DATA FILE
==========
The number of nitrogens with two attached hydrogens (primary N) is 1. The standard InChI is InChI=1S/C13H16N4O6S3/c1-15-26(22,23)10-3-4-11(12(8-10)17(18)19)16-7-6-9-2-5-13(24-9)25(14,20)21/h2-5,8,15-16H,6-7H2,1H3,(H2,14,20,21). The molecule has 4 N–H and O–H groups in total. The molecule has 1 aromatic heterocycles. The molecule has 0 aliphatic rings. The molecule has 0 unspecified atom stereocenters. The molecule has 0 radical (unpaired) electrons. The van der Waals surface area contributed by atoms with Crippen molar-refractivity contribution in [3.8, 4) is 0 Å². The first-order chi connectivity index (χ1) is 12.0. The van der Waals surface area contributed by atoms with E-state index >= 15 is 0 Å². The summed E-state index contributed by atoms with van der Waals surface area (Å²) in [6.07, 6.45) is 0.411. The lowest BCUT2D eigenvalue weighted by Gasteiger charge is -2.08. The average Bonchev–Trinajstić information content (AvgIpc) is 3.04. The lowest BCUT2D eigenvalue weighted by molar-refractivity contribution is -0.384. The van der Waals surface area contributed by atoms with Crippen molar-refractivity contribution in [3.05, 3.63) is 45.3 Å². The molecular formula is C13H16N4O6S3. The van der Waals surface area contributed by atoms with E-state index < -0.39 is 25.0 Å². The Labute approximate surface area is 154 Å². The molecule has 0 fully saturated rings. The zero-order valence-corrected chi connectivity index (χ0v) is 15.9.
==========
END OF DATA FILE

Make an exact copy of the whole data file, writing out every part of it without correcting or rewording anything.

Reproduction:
The number of nitrogens with two attached hydrogens (primary N) is 1. The standard InChI is InChI=1S/C13H16N4O6S3/c1-15-26(22,23)10-3-4-11(12(8-10)17(18)19)16-7-6-9-2-5-13(24-9)25(14,20)21/h2-5,8,15-16H,6-7H2,1H3,(H2,14,20,21). The molecule has 4 N–H and O–H groups in total. The molecule has 1 aromatic heterocycles. The molecule has 0 aliphatic rings. The molecule has 0 unspecified atom stereocenters. The molecule has 0 radical (unpaired) electrons. The van der Waals surface area contributed by atoms with Crippen molar-refractivity contribution in [3.8, 4) is 0 Å². The first-order chi connectivity index (χ1) is 12.0. The van der Waals surface area contributed by atoms with E-state index >= 15 is 0 Å². The summed E-state index contributed by atoms with van der Waals surface area (Å²) in [6.07, 6.45) is 0.411. The lowest BCUT2D eigenvalue weighted by Gasteiger charge is -2.08. The average Bonchev–Trinajstić information content (AvgIpc) is 3.04. The lowest BCUT2D eigenvalue weighted by molar-refractivity contribution is -0.384. The van der Waals surface area contributed by atoms with Crippen molar-refractivity contribution in [3.05, 3.63) is 45.3 Å². The molecular formula is C13H16N4O6S3. The van der Waals surface area contributed by atoms with E-state index < -0.39 is 25.0 Å². The Labute approximate surface area is 154 Å². The molecule has 0 fully saturated rings. The zero-order valence-corrected chi connectivity index (χ0v) is 15.9.